TapeRound- Pinworms worms worms
Ivermectin /
Moxidectin
X
Pyrantel
pamoate
X
X
X
Oxibendazole
X
X
X
X
X
Praziquantel
Fenbendazole
X
X
X
Bots
X
DAILY DEWORMER
•
•
•
•
•
Pyrantel tartrate (Strongid C)
Does not resolve existing infections
Not effective against tapeworms or bots
Resistance!
Only appropriate in very specific situations
DESIGNING A DEWORMING PROGRAM
• Do not deworm all horses every 8 weeks!
▫ High levels of drug resistance
▫ Biology of parasites has changed
▫ Different worm demographics from horse to horse
DESIGNING A DEWORMING PROGRAM
• New recommendations – strategic deworming
▫ Treat some horses more and others less
▫ Involves FEC
▫ Advantages
 Fewer deworming treatments
 Less drug resistance
 Better worm control
POSSIBLE DEWORMING PLAN
• First treatment in September
• Last treatment in March
• No further deworming until fall unless there is a
very cool, wet summer
POSSIBLE DEWORMING PLAN
• Determine which anthelmintics are working in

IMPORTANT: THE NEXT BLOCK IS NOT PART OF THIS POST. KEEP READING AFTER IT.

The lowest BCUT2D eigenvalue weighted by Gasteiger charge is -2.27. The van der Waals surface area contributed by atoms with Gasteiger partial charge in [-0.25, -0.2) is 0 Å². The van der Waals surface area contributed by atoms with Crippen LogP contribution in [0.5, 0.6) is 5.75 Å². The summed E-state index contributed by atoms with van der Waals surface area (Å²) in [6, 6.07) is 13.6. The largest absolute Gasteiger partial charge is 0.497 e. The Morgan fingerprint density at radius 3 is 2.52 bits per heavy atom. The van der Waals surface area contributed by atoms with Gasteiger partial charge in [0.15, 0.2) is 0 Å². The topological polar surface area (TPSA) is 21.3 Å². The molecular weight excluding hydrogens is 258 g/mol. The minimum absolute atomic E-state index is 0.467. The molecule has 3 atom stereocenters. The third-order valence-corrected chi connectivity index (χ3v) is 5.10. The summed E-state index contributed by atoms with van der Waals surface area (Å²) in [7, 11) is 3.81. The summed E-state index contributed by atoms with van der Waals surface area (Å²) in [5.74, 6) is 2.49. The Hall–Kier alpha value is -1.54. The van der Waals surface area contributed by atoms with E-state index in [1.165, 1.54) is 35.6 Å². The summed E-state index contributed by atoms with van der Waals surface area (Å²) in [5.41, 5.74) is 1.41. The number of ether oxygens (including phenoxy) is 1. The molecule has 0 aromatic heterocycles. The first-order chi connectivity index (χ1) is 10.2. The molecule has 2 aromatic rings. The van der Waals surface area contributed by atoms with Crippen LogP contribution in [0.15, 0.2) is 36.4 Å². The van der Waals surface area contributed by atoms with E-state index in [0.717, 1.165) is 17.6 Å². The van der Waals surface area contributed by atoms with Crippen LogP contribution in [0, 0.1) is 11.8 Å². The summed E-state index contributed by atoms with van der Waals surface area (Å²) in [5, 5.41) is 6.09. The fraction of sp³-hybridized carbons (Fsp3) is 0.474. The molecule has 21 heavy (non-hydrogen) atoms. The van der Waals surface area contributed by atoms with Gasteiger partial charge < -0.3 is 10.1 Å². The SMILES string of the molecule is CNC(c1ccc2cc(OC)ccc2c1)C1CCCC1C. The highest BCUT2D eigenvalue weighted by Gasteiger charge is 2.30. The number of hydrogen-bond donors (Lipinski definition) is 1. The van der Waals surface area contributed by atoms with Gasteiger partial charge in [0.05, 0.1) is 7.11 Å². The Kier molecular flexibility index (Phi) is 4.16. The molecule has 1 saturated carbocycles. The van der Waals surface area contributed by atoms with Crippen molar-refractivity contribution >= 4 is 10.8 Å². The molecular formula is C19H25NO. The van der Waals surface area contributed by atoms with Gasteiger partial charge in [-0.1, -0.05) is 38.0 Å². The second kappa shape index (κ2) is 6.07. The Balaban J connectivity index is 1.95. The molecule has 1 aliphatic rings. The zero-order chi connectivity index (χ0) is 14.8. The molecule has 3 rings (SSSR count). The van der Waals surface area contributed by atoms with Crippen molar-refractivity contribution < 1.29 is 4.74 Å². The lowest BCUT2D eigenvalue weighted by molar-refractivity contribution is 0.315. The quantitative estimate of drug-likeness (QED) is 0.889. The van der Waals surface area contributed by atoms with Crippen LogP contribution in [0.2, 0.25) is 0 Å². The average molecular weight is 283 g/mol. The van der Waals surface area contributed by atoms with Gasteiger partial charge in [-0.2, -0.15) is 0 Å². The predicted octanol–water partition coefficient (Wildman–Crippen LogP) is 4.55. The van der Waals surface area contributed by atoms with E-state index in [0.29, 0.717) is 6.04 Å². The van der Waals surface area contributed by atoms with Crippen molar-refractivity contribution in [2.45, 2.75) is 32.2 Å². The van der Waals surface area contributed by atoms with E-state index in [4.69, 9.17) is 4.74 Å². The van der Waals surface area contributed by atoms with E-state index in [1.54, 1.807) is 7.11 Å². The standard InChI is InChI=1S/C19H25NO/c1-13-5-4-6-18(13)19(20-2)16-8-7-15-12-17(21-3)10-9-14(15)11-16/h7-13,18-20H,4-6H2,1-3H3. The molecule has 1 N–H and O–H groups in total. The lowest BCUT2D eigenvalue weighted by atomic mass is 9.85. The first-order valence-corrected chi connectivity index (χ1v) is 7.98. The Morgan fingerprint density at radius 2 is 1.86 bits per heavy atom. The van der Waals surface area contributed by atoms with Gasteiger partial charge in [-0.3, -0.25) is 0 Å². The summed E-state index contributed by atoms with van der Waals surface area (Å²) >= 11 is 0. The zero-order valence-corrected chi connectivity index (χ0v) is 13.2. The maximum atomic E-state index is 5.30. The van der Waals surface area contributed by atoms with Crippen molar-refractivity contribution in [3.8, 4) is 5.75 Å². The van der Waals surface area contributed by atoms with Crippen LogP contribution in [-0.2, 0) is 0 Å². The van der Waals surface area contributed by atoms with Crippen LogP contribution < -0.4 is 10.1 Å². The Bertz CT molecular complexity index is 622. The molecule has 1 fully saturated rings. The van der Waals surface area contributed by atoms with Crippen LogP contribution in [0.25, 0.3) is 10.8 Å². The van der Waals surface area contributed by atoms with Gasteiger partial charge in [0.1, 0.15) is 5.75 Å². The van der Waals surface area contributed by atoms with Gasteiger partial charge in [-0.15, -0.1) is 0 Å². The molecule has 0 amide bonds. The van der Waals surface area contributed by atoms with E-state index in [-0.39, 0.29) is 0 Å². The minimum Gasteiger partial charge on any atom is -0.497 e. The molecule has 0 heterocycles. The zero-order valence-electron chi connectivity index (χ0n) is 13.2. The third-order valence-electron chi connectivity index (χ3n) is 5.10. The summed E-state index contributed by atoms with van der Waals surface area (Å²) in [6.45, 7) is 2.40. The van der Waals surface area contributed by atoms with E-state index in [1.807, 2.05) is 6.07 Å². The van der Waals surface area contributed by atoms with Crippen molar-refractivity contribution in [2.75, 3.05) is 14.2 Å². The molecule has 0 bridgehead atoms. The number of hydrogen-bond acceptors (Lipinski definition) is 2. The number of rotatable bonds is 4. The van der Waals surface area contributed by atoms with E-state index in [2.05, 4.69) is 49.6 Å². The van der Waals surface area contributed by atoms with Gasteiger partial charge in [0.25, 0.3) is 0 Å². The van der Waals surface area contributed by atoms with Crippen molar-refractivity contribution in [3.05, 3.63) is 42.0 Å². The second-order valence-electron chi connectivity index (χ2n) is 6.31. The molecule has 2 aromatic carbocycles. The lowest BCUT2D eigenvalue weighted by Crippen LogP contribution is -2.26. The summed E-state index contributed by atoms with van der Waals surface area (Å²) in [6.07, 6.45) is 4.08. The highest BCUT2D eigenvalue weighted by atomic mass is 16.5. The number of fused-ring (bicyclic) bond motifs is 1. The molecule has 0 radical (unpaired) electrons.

the herd
• September  Egg counts on all horses
• Categorize horses’ contaminative potential
▫ <200 epg = low contaminators
▫ 200- 500 epg = moderate contaminators
▫ > 500 = high contaminators
HYPOTHETICAL DISTRIBUTION OF
STRONGYLE EGG COUNTS IN A HORSE HERD
MODERATE
(30%)
NUMBER OF HORSES
LOW
(50%)
FECAL EGG COUNT
(per gram of feces)
HIGH
(20%)
LOW CONTAMINATORS
(< 200 epg)
• September  Treat with Ivermectin-Praziquantel
OR
• March  Treat with Moxidectin-Praziquantel
MODERATE CONTAMINATORS
(200-500 epg)
• September  Treat with Ivermectin-Praziquantel
OR
• November  Treat with oxibendazole and/or
pyrantel (together)
+
• March  Treat with Moxidectin-Praziquantel
HIGH CONTAMINATORS
(> 500 epg)
• September  Treat with Ivermectin-Praziquantel
OR
• November  Treat with oxibendazole and/or
pyrantel (together)
+
• December  Treat with Moxidectin